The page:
Apple Touts U.S. Impact of 2.4 Million Jobs
Apple is directly or indirectly responsible for creating a total of 2.4 million jobs in the United States, the company announced today.
Apple says that this is four times the number of American jobs that were attributable to the company compared to eight years ago, and that it is on pace to directly contribute $350 billion to the U.S. economy as announced last year.
That 2.4 million figure includes Apple's own employees and those at U.S. companies that create components for Apple devices or otherwise work at Apple, such as battery testing company Maccor and modem company Broadcom, which has a manufacturing facility in Colorado.
Apple also works with Texas company Finisar, and since getting $390 million as part of Apple's Advanced Manufacturing Fund, Finisar is on track to fill 500 full-time positions. Finisar will soon begin shipping the VCSELs used to power Face ID. According to Apple, it spent a collective $60 billion across 9,000 American companies in 2018.
The App Store, says Apple, is responsible for 1.9 million American jobs, up by 325,000 over the course of the last 2.5 years.
Several states saw double-digit growth during that period, including a 43 percent increase in North Carolina, representing almost 15,000 new jobs, and a 50 percent increase in Florida, which added almost 30,000 new jobs. Pennsylvania saw a 64 percent increase in growth, going from 40,800 jobs in 2016 to more than 67,000 today.
Apple itself currently employs 90,000 employees across 50 states and is on track to create 20,000 new jobs across the U.S. by 2023 with new campuses in Seattle and San Diego.
Top Rated Comments
They'd say yes
The number of employees they have per their revenue is very low compared to other similar tech companies.
I "worked for" Apple in a couple of capacities but was not employed by them, even though if you called AppleCare or the Apple Store you would have gotten me on the phone.
They did not pay into Social Security. I had to pay double the normal Social Security rate because I was not an employee.
A lot of their contractors run rackets and Apple pits the contractors against each other so there are really no labor laws being followed.
I initially "worked for" Apple after a government agency for people with disabilities pointed me to Arise as a company that "employed" people with disabilities.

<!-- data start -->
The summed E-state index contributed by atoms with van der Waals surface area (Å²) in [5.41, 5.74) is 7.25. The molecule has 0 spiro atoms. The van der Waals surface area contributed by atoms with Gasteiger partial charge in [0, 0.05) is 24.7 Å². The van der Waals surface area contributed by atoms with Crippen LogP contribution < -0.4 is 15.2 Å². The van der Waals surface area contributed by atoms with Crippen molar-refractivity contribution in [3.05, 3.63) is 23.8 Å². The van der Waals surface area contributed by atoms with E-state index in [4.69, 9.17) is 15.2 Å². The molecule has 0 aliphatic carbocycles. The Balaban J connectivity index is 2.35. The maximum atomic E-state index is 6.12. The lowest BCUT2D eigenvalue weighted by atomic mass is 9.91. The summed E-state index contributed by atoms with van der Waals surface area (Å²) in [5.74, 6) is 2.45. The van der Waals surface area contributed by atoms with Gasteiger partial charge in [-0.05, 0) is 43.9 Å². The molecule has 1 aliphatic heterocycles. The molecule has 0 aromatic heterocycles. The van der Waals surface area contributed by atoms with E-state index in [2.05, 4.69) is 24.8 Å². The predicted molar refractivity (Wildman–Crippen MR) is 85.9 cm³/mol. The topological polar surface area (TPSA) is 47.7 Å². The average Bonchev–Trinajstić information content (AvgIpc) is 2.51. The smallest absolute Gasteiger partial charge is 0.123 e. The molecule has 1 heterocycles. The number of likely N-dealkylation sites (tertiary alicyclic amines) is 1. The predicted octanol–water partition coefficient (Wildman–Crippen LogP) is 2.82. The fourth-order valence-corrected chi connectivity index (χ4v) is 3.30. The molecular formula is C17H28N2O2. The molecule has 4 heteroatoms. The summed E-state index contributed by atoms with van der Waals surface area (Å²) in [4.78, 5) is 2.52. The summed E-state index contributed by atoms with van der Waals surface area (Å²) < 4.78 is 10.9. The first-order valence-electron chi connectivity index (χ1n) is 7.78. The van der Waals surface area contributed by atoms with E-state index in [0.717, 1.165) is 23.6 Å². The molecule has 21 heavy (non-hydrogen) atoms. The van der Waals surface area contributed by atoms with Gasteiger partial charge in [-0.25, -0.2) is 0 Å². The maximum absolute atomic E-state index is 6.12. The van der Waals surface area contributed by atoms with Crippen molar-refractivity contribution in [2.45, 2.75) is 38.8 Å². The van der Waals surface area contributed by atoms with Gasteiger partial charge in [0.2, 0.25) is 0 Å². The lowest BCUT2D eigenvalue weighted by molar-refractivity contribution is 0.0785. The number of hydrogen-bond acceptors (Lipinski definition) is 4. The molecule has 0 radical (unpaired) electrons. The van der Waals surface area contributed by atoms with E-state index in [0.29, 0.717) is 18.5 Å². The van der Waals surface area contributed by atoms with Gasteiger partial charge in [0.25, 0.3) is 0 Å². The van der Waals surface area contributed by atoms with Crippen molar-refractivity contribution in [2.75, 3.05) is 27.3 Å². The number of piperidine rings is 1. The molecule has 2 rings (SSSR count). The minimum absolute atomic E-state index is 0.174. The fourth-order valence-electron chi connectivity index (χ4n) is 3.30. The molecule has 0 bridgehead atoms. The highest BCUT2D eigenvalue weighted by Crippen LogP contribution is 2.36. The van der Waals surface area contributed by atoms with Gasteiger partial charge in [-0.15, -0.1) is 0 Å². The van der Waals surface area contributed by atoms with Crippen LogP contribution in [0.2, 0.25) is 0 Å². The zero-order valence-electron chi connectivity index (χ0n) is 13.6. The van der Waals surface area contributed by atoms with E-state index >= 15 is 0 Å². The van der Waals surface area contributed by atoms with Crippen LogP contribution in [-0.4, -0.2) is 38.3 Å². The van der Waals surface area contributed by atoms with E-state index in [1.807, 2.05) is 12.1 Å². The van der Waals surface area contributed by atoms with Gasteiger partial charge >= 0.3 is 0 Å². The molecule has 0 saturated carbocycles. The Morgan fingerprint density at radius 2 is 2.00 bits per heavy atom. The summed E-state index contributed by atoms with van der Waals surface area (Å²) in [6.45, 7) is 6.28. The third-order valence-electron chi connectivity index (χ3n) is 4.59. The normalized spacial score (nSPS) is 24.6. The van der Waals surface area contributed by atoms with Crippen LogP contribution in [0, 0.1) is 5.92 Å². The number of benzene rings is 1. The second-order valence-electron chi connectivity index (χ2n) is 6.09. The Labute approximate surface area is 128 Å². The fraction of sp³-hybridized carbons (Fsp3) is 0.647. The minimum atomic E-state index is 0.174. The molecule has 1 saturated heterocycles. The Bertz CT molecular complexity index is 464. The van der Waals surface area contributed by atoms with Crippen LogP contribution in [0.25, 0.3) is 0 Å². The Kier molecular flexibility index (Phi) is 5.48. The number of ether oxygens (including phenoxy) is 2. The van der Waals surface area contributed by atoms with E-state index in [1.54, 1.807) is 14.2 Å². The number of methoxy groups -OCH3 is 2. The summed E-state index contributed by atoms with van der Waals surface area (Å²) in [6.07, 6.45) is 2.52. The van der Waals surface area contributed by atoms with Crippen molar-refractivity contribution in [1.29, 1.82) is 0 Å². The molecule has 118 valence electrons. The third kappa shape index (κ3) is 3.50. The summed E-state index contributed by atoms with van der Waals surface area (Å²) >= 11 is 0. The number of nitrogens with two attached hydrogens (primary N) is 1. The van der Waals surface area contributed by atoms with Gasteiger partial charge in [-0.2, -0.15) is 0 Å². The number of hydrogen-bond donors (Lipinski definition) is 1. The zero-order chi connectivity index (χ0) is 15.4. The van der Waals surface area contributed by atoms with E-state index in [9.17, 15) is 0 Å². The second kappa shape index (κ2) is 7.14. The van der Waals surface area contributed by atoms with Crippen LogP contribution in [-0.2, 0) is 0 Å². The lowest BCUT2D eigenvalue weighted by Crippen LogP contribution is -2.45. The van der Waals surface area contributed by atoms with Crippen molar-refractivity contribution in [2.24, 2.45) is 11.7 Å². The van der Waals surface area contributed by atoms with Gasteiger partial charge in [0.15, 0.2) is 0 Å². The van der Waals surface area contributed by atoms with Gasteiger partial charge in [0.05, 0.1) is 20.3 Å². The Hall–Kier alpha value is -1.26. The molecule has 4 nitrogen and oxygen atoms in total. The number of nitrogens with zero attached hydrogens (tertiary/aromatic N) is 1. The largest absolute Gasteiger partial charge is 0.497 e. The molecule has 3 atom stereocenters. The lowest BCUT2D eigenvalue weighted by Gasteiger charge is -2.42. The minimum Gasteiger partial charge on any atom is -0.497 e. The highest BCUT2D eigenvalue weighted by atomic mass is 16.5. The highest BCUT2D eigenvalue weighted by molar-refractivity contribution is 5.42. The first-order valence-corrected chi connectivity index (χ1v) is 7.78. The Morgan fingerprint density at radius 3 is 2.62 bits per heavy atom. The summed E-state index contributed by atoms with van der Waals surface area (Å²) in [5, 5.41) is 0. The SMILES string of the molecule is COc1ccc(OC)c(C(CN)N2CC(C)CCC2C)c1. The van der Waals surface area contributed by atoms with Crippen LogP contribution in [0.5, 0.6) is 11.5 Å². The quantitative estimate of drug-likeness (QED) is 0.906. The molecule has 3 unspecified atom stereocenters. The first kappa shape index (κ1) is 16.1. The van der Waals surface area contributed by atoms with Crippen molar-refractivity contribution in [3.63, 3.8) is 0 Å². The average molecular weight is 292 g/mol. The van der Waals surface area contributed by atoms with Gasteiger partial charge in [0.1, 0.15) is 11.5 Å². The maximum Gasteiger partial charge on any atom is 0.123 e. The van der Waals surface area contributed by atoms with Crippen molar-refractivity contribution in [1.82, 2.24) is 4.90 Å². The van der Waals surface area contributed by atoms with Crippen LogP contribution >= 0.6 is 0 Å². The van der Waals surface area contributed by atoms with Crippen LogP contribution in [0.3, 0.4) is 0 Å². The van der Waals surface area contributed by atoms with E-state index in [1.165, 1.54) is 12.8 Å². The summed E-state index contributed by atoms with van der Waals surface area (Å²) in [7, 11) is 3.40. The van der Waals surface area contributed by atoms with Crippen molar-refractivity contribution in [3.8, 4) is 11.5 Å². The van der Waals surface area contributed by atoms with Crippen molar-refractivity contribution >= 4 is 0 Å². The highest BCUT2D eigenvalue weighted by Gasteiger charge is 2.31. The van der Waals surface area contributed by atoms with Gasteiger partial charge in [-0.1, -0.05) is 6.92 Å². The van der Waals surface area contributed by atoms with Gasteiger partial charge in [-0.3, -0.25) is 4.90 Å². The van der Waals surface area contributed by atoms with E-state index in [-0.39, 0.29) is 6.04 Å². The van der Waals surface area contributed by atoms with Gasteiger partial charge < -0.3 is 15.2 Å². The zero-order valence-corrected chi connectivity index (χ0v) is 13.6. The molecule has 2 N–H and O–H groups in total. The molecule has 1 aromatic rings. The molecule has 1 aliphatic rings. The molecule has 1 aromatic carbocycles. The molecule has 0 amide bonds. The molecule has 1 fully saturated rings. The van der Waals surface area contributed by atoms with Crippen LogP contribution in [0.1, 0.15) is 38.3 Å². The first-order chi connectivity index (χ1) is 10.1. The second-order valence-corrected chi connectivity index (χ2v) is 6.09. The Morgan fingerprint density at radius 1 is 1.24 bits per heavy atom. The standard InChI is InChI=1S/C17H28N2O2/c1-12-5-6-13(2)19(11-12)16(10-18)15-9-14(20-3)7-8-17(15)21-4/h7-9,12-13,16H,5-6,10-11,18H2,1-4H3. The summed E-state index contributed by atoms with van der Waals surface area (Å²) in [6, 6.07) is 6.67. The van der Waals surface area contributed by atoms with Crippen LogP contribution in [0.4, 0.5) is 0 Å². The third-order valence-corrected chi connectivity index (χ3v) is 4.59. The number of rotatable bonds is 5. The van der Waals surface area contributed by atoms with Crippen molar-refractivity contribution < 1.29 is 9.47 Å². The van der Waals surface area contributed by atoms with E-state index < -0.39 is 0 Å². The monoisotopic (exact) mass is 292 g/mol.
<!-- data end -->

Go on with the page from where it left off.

Apple contracted Arise. Arise contracts "corporations." But the corporations are one person. I was walked through the process of incorporating myself by Arise. In doing so, Arise was able to contract my corporation (which was just me) to provide work for Apple. I had to pay for training, Internet service, and a monthly fee to Arise to access the network.
The training was the exact same training real Apple employees received. I had to pretend to be an Apple employee in a call center to customers.
It was extremely cut-throat. We received daily e-mails about how bad of a job we were doing and to increase our stats or that Apple would dump us. There were quite a few companies also contracted by Apple for AppleCare and the Apple Store.
One other huge problem was that I was given the exact wrong information about being allowed to work with my disability benefits. I was told I could work under Ticket to Work. However, that only applied to people with SSDI and not SSI. Unfortunately even government offices are not very familiar with all of the rules regarding the various programs.
I had to pay back every dollar I earned while working for Apple.
I was terminated along with my entire entering class right around Christmas anyway. Given no reason. I believe it's because Arise made a lot of money from charging for training which was part of their business model, so it made financial sense to have high churn.
I've tried contacting Apple many times in many ways to tell them about the deplorable practices. But they have never responded to me.
They were able to skirt every labor law in existence. While I did everything an employee does for customers, I was considered a business being contracted by a contractor. What sort of business do you have to train in the exact method of helping your customers? And what sort of business do you give access to your internal AppleCare and Web Sales tools? That's not a business. That's an employee, in everything but name.
I do like many Apple products, but when it comes to their business practices there's not much about them I don't find disgusting.
How are they defining “creating and supporting”? Is the Fed-Ex driver who delivers an iPhone to someone’s house captured in that 2.4M figure? I’m assuming using their logic lots of companies could claim big numbers like this.